A rider survival course created by Jimboomba Police south of Brisbane may soon spread across the state and even interstate.
The How to keep it up-right skill-enhancing program was the brainchild of riders and Jimboomba coppers Senior Sergeant Peter Waugh and Sgt Rob Duncan.
Peter, who rides a Yamaha Super Tenere, says they were inspired to do something about rider safety because of the dubious honour of being part of the South Eastern Region which has the state’s highest number of motorcycle fatalities.
The first course was called Mouldy Hogs for riders who hadn’t ridden a motorbike for a few years.
“We found a lot of old riders who hadn’t ridden for five or 10-plus years were hopping on powerful motorbikes and getting into trouble handling the power and the brakes,” Peter says.
“We got TMR (Transport and Main Roads) funding for that course a few years ago and we thought it was pretty good, so we surveyed people who did it and spoke to TMR and looked at the stats and thought we could run a better course.”
He says they sought expert advice from rider trainers, ambulance and the police accident investigation unit to develop the improved How to keep it up-right course.
The current course costs $50 and has TMR support funding for 750 riders.
“The $50 is really a token cost,” Peter says.
“If we gave it for free, people wouldn’t value it. Besides, it includes a first-aid kit prepared by Queensland Ambulance and some other extras.
“It’s not a go-fast or track-day course, but a survival course.”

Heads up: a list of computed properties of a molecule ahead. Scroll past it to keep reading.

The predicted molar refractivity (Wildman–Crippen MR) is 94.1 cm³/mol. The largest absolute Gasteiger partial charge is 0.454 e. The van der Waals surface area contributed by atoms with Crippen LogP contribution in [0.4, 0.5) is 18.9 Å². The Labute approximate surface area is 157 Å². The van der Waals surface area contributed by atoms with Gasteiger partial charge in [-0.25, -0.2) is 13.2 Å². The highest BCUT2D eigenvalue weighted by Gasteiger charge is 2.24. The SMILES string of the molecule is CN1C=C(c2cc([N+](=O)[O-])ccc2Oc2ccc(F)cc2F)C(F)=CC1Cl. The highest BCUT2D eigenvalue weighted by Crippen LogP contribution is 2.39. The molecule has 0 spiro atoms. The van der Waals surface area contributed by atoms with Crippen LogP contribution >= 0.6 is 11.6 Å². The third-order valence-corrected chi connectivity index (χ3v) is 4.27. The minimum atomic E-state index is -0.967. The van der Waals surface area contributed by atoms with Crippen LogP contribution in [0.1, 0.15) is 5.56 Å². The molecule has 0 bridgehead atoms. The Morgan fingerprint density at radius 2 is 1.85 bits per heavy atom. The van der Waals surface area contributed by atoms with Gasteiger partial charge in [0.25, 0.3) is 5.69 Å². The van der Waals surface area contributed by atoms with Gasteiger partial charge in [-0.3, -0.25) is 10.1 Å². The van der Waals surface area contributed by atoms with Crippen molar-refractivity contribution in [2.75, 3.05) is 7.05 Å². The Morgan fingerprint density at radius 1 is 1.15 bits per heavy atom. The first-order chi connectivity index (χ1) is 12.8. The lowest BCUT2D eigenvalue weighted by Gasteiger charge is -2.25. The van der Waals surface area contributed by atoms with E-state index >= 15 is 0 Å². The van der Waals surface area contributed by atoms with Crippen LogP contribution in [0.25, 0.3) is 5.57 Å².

Courses are held on weekends and you can book online by clicking here. Numbers are limited as they have a one-in-five ratio of trainers to attendees.
The course may soon also be available in other parts of Australia.
“We’ve had people from the national riders association attend the course and NSW and Victoria coppers who’ve come up and looked at the course and Queensland coppers who want to take the course on,” he says.
TMR will assess the effectiveness of the course when it finishes later this year.
“Is it the best? There is always room for improvement,” says Peter.
Now I know what you’re thinking: “This is just an opportunity for coppers to write infringement tickets for illegal modifications.”
But Peter says that even though they always have a Road Policing Unit officer attend course, they have never booked anyone who has attended the course.
“We are not out there to look for illegal modifications, etc. Even my bike has different pipes!”
He also acknowledges that the survival course only attracts people who are already concerned about their safety and not the errant hoon riders who cause most of the problems.
“I agree that your average hoon that does burnouts will never attend our course and I don’t want them anyway,” he says.
“But if you go with the right attitude you will learn. You can’t go on a course and learn nothing. Even if it reinforces things you’ve already learnt, it is worthwhile.”
He says the course has an emphasis on avoiding dangerous situations, putting the onus on the rider for their own safety.
“We try to get away from blaming other motorists,” he says.
“We are trying to give you the knowledge and experience to not put yourself in that position.”
The course involves:
Practical advice and practising cornering, braking, roadcraft and bike control skills;
Understanding how your brain and vision work together to improve riding;
Why other road users don’t see you and what you can do about it’
How to recognise “uh oh” moments and how to prevent them;
Learn how to maximise rider enjoyment while minimising risks;
Expert advice from QPS officers and first aid from a QAS paramedic.
The course includes:
1 year membership to the SMART Rider Academy with access to online content as it is released;